by Pamela Farries and Ajitha Rajan

Europe relies on the availability and flawless functioning of distributed infrastructure services such as electricity, water, communication, transportation and environmental management, which are all increasingly controlled by software. Currently, however, the potential for innovation is limited owing to the inherent risks and costs of upgrades. For example, incompatibilities when simultaneously running old and new versions of control software can result in major service outages. Similarly, fast moving technology, such as sensors, could enable advances in safety critical applications such as aerospace; however revalidating avionics software to introduce new niche functionality is prohibitively expensive. The PINCETTE project has been set up specifically to ensure safe infrastructure upgrades and enable rapid product development by providing solutions for continuous validation. Certainty in the safety of upgrades will allow communities to confidently apply and leverage the efficiency gains and advantages of upgrades.

The Electricity National Control Centre for Great Britain. Photo: National Grid.
The Electricity National Control Centre for Great Britain. Photo: National Grid.

The PINCETTE project targets the problem of analyzing and validating complex systems upgrades. London’s power grid, for instance, has over 4000 medium-voltage substations; the software in controllers for these substations must prevent power outages and ensure safety. A malfunctioning device can result in huge economic damage and can even threaten human lives. Upgrades to software might be needed to improve efficiency or to fix a bug, but validating this upgrade is complicated owing to the software being distributed across substations and the entire grid. Additionally, the grid cannot be switched off when validating an upgrade, making upgrades across such a network a huge safety concern.

With current technology, the only option is to supplement each incremental change or upgrade in the system with a complete revalidation of the whole system, incurring enormous cost in the process. The need to conduct total system checks arises from the fact that state-of-the-art testing and formal verification tools are not optimized to validate system changes and upgrades, but instead focus on a single program version only. For instance, in a new release of software or an operating system, bugs are often found post release and patches are then distributed. However, this approach which relies on the discovery of bugs created by upgrades during use of the product and subsequently fixing them is not acceptable in many domains, particularly safety critical systems such as aerospace, medical devices, nuclear reactors etc, when it is crucial to ensure the absence of bugs for every upgrade. The associated cost can lead to a very conservative attitude to changes and a failure to fully exploit potentially beneficial advances in technology.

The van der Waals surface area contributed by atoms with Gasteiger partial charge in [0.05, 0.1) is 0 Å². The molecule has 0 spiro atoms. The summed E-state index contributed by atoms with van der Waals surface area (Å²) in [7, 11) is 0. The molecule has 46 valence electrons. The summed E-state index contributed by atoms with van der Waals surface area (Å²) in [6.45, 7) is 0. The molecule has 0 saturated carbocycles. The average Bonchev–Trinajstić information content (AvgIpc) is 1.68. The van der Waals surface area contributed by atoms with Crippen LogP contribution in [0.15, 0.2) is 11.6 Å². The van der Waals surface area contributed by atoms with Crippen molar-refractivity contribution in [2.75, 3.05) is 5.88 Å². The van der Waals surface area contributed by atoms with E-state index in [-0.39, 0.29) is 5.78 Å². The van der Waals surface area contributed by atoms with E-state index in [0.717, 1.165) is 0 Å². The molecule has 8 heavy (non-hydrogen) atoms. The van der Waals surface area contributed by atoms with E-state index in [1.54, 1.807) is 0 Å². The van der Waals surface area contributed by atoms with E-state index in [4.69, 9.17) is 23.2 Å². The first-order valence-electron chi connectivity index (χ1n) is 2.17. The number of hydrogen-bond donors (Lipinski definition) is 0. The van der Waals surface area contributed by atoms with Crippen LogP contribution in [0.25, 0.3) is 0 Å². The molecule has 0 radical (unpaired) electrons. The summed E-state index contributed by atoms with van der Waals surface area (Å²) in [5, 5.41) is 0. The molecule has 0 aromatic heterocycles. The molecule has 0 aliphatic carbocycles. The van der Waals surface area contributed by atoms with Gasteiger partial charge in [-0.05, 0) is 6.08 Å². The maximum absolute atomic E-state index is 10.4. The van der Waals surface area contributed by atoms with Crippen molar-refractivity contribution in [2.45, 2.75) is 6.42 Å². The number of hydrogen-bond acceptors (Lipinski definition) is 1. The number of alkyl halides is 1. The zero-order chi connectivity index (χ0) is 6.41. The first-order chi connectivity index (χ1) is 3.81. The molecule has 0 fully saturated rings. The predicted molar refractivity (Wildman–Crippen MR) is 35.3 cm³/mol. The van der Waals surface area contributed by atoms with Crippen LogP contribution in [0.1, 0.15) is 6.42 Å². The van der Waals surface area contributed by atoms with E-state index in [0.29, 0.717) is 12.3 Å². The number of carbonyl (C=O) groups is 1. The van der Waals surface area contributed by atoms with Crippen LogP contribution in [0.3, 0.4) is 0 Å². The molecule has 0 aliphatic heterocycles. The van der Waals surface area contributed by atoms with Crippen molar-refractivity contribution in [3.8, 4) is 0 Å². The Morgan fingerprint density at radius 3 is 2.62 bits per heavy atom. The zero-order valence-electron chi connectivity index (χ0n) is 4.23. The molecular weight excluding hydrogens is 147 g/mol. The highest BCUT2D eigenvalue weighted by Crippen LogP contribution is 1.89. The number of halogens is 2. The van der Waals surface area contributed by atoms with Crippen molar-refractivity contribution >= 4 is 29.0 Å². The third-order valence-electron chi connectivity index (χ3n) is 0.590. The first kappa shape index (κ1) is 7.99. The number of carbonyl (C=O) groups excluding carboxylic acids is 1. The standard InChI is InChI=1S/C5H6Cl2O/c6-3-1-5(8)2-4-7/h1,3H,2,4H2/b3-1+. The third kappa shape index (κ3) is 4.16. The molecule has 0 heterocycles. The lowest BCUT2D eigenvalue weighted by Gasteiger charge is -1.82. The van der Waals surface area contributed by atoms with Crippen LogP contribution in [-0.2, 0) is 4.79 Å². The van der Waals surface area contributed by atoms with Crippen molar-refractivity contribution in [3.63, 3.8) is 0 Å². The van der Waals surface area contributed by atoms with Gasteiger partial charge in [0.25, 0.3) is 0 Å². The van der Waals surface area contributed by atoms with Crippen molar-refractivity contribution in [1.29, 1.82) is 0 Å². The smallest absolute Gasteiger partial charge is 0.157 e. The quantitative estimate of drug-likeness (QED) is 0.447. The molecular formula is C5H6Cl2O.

In the PINCETTE project, we are working towards resolving this problem by developing the technology to ensure safe infrastructure upgrades by validating continuously evolving networked software systems. Our goals are to 1) reduce the cost and time to market of upgrades by several orders of magnitude; 2) increase the level of confidence in the safety of upgrades; 3) enable certification of upgrades. The notion of ‘system upgrade’ in PINCETTE is broad and includes changes of functionality, bug fixes, feature upgrades, and requirement changes.

In the PINCETTE approach for upgrade validation, we do not revalidate the new version of the system in its entirety. Instead we only verify the safety of the portion of the system affected by the upgrade and the impact of the upgrade on the new version. This is done by utilising the knowledge that the behavior of the existing version of the system is safe. Doing this will drastically reduce the time and effort required to revalidate the new version and result in dramatic cost savings. To achieve this, we are developing technologies to assess the impact of changes. We plan to use a combination of state-of-the-art static and dynamic analysis techniques for efficient analysis of system changes. Dr Hana Chockler's team at IBM Haifa, Prof Daniel Kroening’s group at the University of Oxford, Prof Natasha Sharygina’s group at Universita Della Svizzera Italiana (USI) and Dr Leonardo Mariani’s group at Universita' Degli Studi Di Milano-Bicocca (UniMiB) are working together to develop the technology for change impact analysis and verification. The tools developed will be tested and validated on real world systems:

  • A UAV (Unmanned Air Vehicle) observation payload example provided by IAI (Israeli Aerospace Industries)
  • Software for high-voltage and medium-voltage substation automation systems offered by ABB
  • A control system for remote maintenance operations of the ITER fusion reactor provided by VTT (The Technical Research Centre of Finland).

The project commenced in July 2010 and will run for three years under funding from FP7 ICT-2009.1.4 Trustworthy ICT.


Please contact:
Pamela Farries
Department of Computer Science,
University of Oxford
Tel: +44 1865 610736
E-mail: This email address is being protected from spambots. You need JavaScript enabled to view it.

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Next issue: July 2018
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